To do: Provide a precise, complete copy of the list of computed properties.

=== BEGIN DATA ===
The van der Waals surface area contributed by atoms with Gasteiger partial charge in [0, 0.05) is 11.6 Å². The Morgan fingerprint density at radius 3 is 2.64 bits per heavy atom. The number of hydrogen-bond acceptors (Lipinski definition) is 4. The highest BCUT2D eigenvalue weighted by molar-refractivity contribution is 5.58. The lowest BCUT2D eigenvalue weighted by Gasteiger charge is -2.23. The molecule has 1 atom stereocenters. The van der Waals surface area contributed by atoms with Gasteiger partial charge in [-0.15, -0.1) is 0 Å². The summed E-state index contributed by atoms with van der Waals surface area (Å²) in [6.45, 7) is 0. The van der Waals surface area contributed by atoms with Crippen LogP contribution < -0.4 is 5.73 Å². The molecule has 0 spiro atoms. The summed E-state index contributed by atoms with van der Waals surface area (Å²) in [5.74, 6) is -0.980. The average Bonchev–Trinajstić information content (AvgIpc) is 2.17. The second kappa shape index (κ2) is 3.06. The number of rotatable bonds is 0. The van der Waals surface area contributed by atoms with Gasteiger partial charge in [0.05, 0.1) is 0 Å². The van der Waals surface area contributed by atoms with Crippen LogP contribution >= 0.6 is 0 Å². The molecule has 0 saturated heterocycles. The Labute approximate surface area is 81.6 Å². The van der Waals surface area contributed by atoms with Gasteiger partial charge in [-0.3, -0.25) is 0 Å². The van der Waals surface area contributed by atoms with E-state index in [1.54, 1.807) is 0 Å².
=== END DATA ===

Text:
The van der Waals surface area contributed by atoms with Gasteiger partial charge in [0, 0.05) is 11.6 Å². The Morgan fingerprint density at radius 3 is 2.64 bits per heavy atom. The number of hydrogen-bond acceptors (Lipinski definition) is 4. The highest BCUT2D eigenvalue weighted by molar-refractivity contribution is 5.58. The lowest BCUT2D eigenvalue weighted by Gasteiger charge is -2.23. The molecule has 1 atom stereocenters. The van der Waals surface area contributed by atoms with Gasteiger partial charge in [-0.15, -0.1) is 0 Å². The summed E-state index contributed by atoms with van der Waals surface area (Å²) in [6.45, 7) is 0. The van der Waals surface area contributed by atoms with Crippen LogP contribution < -0.4 is 5.73 Å². The molecule has 0 spiro atoms. The summed E-state index contributed by atoms with van der Waals surface area (Å²) in [5.74, 6) is -0.980. The average Bonchev–Trinajstić information content (AvgIpc) is 2.17. The second kappa shape index (κ2) is 3.06. The number of rotatable bonds is 0. The van der Waals surface area contributed by atoms with Gasteiger partial charge in [0.05, 0.1) is 0 Å². The van der Waals surface area contributed by atoms with Crippen LogP contribution >= 0.6 is 0 Å². The molecule has 0 saturated heterocycles. The Labute approximate surface area is 81.6 Å². The van der Waals surface area contributed by atoms with Gasteiger partial charge in [-0.3, -0.25) is 0 Å². The van der Waals surface area contributed by atoms with E-state index in [1.54, 1.807) is 0 Å².